Vesicles: Definition & Function

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  • 0:00 What are Vesicles?
  • 0:42 Function and Types of Vesicles
  • 2:04 Lesson Summary
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Lesson Transcript
Derrick Arrington

Derrick has taught biology and chemistry at both the high school and college level. He has a master's degree in science education.

Expert Contributor
Dawn Mills

Dawn has taught chemistry and forensic courses at the college level for 9 years. She has a PhD in Chemistry and is an author of peer reviewed publications in chemistry.

Cells must be able to move molecules, digest particles, and secrete materials in order to survive. For many cellular functions, vesicles are used. In this lesson, we will learn about vesicles and how they are used by cells.

What Are Vesicles?

Cells are the basic building blocks of all living things. In order for organisms to survive, their cells must be able to complete numerous functions. Many of these functions require the cells to move molecules from one part of the cell to the other. When a cell needs to move a molecule many times, it uses vesicles.

Vesicles are cellular organelles that are composed of a lipid bilayer. You can think of vesicles as cellular envelopes that are used to transport materials from one place to another. Vesicles also function in metabolism and enzyme storage as well. This diagram shows the overall structure of a simple vesicle:

Function and Types of Vesicles

Vesicles play many roles within a cell. Since vesicles are composed of a lipid bilayer, they can have a completely self-contained environment that is different from the inside of the cell. There are essentially four types of vesicles used by cells. They are vacuoles, lysosomes, transport vesicles, and secretory vesicles.

Vacuoles are vesicles that contain mostly water. They are able to regulate the pressure and water level of the cell to control the conditions of the internal environment. Plant cells are known to have large vacuoles. This diagram depicts the large vacuole inside a plant cell:

Lysosomes are cellular vesicles that contain digestive enzymes. Lysosomes are used by cells to break down food particles and to get rid of unneeded cellular materials.

Transport vesicles move molecules within the cells. All cells make proteins and require them to function. Proteins are made in ribosomes. When the proteins are made, they are packaged into transport vesicles and moved to the Golgi apparatus, where they can be modified and sorted before being sent to their final destination in the cell.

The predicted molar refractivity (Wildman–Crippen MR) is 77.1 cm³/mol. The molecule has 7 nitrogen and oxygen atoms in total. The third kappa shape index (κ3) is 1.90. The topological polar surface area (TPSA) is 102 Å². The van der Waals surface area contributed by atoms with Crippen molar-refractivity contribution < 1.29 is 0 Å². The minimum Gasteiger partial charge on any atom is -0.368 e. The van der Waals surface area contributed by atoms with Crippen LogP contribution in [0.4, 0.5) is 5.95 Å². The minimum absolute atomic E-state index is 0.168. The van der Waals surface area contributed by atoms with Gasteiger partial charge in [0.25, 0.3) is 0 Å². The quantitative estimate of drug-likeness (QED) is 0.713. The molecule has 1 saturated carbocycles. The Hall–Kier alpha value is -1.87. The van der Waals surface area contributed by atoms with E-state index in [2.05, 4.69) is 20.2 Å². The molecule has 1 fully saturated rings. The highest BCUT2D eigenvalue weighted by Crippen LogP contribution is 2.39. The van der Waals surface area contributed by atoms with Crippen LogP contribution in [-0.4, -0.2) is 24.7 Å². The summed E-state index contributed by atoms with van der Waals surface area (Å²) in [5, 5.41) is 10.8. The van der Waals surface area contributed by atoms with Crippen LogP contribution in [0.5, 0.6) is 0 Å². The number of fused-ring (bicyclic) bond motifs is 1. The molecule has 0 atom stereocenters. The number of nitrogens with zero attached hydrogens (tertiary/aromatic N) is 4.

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Additional Activities


Vesicles can vary in type and function based on their structure and environment. Vesicles are formed naturally during different processes such as secretion, uptake, or when transporting materials. The questions below will help provide you with a greater understanding of vesicles and their function. The discussion section provides more details to check your response to the question prompts.


1. How do vesicles transport substances?

2. Which type of vesicles would be involved in breaking down a toxic compound such as hydrogen peroxide?

3. What type of vesicles contain mostly water? Why?

4. Vesicles can be formed in reaction to an event such as allergic reactions or exposure to poison ivy. What is the function of the vesicles in these instances?


1. Vesicles have the ability to fuse to membrane material because they are composed of phospholipids. This allows them to move substances around the cell and to the membrane.

2. Peroxisomes are vesicles that break down toxic compounds within a cell by using oxygen. The hydrogen peroxide would be broken into water and oxygen molecules. It is interesting to note that hydrogen peroxide is generated by peroxisomes when they are breaking down other toxic compounds.

3. Vacuoles contain mostly water. This is used to regulate osmotic pressure and help in nutrient storage.

4. The function in these instances is more of a response to a trigger, such as exposure to a poison. It is a response that will metabolize a substance generated in the reaction, as well as may be responsible for the transportation of other compounds to the affected area.

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